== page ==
Okay, I am cheating here. Technically, Shakespeare’s works are not books, they are plays. They were not meant to be read but performed, and are only fully experienced when performed. Beyond that, I am not picking one. Honestly, I just wanted to include Shakespeare in this list because he’s…well, if I need to explain it, you just don’t get it. He’s great.
Every high school kid has memories of Romeo and Juliet or MacBeth or Julius Caesar. One of my favorite college classes was an elective on Shakespeare in which we read A Midsummer Night’s Dream, Hamlet, King Lear and Othello. They’re all brilliant. Most recently I got it in my head I wanted to read his histories. I discovered a wonderful podcast called ChopBard and listened to his episodes on the first half of the histories. After this I watched the first season of the Hollow Crown. The histories covered in each of these were Richard III, Henry IV part 1, Henry IV part 2 and Henry V.
The reflections on leadership in these plays is worthy, and perhaps a must read for any leader. “Heavy is the head that wears the crown” Of course, these four plays culminate in the triumph of the British forces under Henry V at Agincourt, which certainly hit upon patriotic fervor for his audience. They also include one of Shakespeare’s most memorable figures, John Falstaf, who was apparently so popular Queen Elizabeth demanded another play with him in it (The Merry Wives of Windsor).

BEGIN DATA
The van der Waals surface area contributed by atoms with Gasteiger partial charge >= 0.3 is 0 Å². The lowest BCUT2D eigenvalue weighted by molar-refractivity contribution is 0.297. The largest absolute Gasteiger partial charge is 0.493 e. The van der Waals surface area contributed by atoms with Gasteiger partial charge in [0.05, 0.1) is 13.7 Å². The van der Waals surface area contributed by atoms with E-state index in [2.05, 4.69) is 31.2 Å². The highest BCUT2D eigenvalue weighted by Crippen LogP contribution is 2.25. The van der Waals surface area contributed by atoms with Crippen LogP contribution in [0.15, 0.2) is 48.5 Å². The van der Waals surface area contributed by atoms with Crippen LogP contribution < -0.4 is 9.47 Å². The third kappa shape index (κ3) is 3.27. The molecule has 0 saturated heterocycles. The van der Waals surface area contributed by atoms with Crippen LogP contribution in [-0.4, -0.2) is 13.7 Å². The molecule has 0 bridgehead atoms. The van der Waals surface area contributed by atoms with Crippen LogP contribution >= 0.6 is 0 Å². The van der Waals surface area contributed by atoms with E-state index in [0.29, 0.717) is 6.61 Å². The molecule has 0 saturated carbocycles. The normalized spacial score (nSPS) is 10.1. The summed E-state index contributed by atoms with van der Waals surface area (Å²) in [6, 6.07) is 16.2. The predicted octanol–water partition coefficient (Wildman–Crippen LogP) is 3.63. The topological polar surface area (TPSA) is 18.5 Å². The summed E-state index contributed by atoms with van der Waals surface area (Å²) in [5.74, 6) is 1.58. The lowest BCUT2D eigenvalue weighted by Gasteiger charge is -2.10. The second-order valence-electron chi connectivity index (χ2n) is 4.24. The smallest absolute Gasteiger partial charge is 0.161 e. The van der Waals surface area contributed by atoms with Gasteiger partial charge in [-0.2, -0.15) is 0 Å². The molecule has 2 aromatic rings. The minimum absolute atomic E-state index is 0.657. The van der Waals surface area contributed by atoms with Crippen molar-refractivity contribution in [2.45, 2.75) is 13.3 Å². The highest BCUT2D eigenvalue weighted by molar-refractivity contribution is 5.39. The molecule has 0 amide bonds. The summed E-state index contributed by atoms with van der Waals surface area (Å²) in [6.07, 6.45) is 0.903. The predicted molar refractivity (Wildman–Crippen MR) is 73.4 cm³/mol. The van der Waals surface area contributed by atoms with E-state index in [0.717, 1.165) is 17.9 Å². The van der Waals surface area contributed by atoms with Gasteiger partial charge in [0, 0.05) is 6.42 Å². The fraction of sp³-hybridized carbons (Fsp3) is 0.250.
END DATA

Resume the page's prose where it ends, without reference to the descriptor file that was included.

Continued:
I hope to read the second half of the histories, covering Henry VI in three parts and Richard III. For now, if you’ve always wanted to tackle Shakespeare and felt intimidated, check out ChopBard.
*If you’re into podcasts, I should also mention Rex Factor which is covering all the kings and queens of England to judge which one is the best.